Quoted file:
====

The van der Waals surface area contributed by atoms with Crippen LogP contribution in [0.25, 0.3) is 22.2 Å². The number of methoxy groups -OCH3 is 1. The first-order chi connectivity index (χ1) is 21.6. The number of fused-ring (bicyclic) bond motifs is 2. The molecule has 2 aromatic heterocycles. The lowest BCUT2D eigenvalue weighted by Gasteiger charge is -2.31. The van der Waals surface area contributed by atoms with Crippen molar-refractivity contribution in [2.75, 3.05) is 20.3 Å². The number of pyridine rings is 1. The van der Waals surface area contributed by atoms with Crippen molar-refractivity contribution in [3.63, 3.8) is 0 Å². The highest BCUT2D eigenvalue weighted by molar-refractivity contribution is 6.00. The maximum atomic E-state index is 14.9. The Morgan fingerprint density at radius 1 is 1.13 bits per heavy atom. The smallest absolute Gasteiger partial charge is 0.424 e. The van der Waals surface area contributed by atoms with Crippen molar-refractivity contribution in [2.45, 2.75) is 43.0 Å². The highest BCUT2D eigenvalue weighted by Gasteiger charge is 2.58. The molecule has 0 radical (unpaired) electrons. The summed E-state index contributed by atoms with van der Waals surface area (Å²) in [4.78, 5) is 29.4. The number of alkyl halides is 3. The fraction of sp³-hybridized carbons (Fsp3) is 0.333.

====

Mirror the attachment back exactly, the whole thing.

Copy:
The van der Waals surface area contributed by atoms with Crippen LogP contribution in [0.25, 0.3) is 22.2 Å². The number of methoxy groups -OCH3 is 1. The first-order chi connectivity index (χ1) is 21.6. The number of fused-ring (bicyclic) bond motifs is 2. The molecule has 2 aromatic heterocycles. The lowest BCUT2D eigenvalue weighted by Gasteiger charge is -2.31. The van der Waals surface area contributed by atoms with Crippen molar-refractivity contribution in [2.75, 3.05) is 20.3 Å². The number of pyridine rings is 1. The van der Waals surface area contributed by atoms with Crippen molar-refractivity contribution in [3.63, 3.8) is 0 Å². The highest BCUT2D eigenvalue weighted by molar-refractivity contribution is 6.00. The maximum atomic E-state index is 14.9. The Morgan fingerprint density at radius 1 is 1.13 bits per heavy atom. The smallest absolute Gasteiger partial charge is 0.424 e. The van der Waals surface area contributed by atoms with Crippen molar-refractivity contribution in [2.45, 2.75) is 43.0 Å². The highest BCUT2D eigenvalue weighted by Gasteiger charge is 2.58. The molecule has 0 radical (unpaired) electrons. The summed E-state index contributed by atoms with van der Waals surface area (Å²) in [4.78, 5) is 29.4. The number of alkyl halides is 3. The fraction of sp³-hybridized carbons (Fsp3) is 0.333.